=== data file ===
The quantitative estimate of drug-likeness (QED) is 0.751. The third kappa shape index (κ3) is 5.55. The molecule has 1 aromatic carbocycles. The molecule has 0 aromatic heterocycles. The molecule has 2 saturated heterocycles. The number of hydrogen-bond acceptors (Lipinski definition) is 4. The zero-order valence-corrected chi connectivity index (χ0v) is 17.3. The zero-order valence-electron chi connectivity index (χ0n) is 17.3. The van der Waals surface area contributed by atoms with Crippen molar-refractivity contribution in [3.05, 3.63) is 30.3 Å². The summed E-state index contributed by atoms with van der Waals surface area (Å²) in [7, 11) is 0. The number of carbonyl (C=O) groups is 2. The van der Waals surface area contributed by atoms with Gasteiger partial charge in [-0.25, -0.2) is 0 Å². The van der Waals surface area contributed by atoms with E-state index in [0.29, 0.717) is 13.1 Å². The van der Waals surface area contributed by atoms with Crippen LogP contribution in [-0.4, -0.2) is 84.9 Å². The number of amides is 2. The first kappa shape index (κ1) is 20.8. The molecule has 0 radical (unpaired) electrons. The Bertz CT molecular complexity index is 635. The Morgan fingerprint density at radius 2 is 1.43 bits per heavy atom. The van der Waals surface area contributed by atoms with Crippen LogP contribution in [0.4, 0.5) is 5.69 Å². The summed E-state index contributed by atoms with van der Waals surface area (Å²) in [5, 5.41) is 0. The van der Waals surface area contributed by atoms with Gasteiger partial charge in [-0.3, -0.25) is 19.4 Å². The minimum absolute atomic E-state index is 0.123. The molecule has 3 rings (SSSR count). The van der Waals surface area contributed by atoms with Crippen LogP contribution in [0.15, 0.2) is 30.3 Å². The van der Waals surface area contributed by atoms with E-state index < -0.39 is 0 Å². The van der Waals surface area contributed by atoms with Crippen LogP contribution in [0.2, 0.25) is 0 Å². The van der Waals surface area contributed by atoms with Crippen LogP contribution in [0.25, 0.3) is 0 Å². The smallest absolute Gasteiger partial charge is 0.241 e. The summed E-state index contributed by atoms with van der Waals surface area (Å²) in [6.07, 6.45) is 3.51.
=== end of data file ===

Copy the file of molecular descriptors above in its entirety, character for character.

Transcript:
The quantitative estimate of drug-likeness (QED) is 0.751. The third kappa shape index (κ3) is 5.55. The molecule has 1 aromatic carbocycles. The molecule has 0 aromatic heterocycles. The molecule has 2 saturated heterocycles. The number of hydrogen-bond acceptors (Lipinski definition) is 4. The zero-order valence-corrected chi connectivity index (χ0v) is 17.3. The zero-order valence-electron chi connectivity index (χ0n) is 17.3. The van der Waals surface area contributed by atoms with Crippen molar-refractivity contribution in [3.05, 3.63) is 30.3 Å². The summed E-state index contributed by atoms with van der Waals surface area (Å²) in [7, 11) is 0. The number of carbonyl (C=O) groups is 2. The van der Waals surface area contributed by atoms with Gasteiger partial charge in [-0.25, -0.2) is 0 Å². The van der Waals surface area contributed by atoms with E-state index in [0.29, 0.717) is 13.1 Å². The van der Waals surface area contributed by atoms with Crippen LogP contribution in [-0.4, -0.2) is 84.9 Å². The number of amides is 2. The first kappa shape index (κ1) is 20.8. The molecule has 0 radical (unpaired) electrons. The Bertz CT molecular complexity index is 635. The Morgan fingerprint density at radius 2 is 1.43 bits per heavy atom. The van der Waals surface area contributed by atoms with Crippen LogP contribution in [0.4, 0.5) is 5.69 Å². The summed E-state index contributed by atoms with van der Waals surface area (Å²) in [5, 5.41) is 0. The van der Waals surface area contributed by atoms with Gasteiger partial charge in [-0.3, -0.25) is 19.4 Å². The minimum absolute atomic E-state index is 0.123. The molecule has 3 rings (SSSR count). The van der Waals surface area contributed by atoms with Crippen LogP contribution in [0.15, 0.2) is 30.3 Å². The van der Waals surface area contributed by atoms with E-state index < -0.39 is 0 Å². The van der Waals surface area contributed by atoms with Crippen LogP contribution in [0.2, 0.25) is 0 Å². The van der Waals surface area contributed by atoms with Crippen LogP contribution in [0.25, 0.3) is 0 Å². The smallest absolute Gasteiger partial charge is 0.241 e. The summed E-state index contributed by atoms with van der Waals surface area (Å²) in [6.07, 6.45) is 3.51.